So, the news this morning that Donald Trump has been elected President is coming with a bit of scrambling.  What does it mean for employers in Connecticut? What’s going to happen with employment laws and enforcement?

The truth is that we really don’t know at this point.  The fact that the House, Senate and President will all be led by Republicans is something that is going to throw the whole system for a loop.

So, here are a few things to keep an eye on over the upcoming months when it comes to employment law issues:

  • As I noted last month, the new overtime regulations are set to be implemented on December 1, 2016.  Will a lame-duck Congress try to block those rules from being implemented? And if they are still implemented, will a Trump adminstration seek to roll those back? That would be a challenge.  Suffice to say for employers, this added uncertainty is a real headache. Until you hear otherwise, employers should continue to implement these changes.
  • One thing that seems clearer: The NLRB’s moves over the last few years will come to a screeching halt once the Board’s makeup is changed. The NLRB, for better or worse, always seems to change with each Presidency.  A Trump Presidency will no doubt bring changes back; this may impact everything from graduate assistants being able to unionize, the quickie election rules. Everything is in play.
  • For those wondering, the Board has two seats open now; along with the existing Republican member, that would give the Trump presidency a pretty quick majority.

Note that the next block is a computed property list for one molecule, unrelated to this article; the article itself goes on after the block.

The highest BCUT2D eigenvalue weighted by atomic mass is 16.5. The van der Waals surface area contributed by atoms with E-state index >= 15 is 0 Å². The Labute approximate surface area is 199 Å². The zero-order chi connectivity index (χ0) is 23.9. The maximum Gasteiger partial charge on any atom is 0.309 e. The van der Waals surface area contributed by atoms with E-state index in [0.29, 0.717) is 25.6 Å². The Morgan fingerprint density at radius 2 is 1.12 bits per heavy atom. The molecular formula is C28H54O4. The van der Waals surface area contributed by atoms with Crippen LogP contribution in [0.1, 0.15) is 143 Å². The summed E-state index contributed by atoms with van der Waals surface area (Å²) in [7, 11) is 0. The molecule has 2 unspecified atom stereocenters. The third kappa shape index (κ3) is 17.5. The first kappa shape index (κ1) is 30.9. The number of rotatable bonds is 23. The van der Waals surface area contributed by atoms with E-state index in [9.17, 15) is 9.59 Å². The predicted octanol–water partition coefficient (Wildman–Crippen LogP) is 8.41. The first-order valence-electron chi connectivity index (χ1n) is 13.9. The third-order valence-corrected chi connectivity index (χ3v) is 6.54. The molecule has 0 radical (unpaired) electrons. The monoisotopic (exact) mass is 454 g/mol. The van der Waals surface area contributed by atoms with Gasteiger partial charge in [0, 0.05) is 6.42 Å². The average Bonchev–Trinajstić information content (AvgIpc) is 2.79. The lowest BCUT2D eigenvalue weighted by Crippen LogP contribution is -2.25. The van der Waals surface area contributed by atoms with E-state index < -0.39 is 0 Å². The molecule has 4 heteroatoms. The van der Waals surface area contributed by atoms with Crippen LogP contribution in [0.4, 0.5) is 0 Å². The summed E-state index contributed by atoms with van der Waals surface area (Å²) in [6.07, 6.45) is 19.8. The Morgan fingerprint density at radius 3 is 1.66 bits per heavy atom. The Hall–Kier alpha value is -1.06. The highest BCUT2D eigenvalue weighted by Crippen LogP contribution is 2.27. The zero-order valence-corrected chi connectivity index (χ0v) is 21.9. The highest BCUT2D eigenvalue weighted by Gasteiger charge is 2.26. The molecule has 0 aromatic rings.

• The EEOC’s strategic plans will now be called into question as well. In recent years, it has taken aggressive litigation approaches on sexual orientation and gender identity issues. Will those tactics be abandoned? Where will the enforcement priorities lead to? Again, don’t expect big changes overnight but over time, this is definitely something to watch.
  • And do not underestimate the impact that a Trump Presidency will have on the federal court system.  He will now be appointing far different judges that we’ve seen over the last eight years — both at the U.S. Supreme Court and at lower court levels.  This will have a long-term effect on employment discrimination cases which are often heard in the federal courts in Connecticut.  As a result, we may continue to see more cases being brought in Connecticut state courts.
  • Let’s not forget that Trump also suggested a six-week paid maternity leave program.  Will we see Congress pick this issue up? Stay tuned too.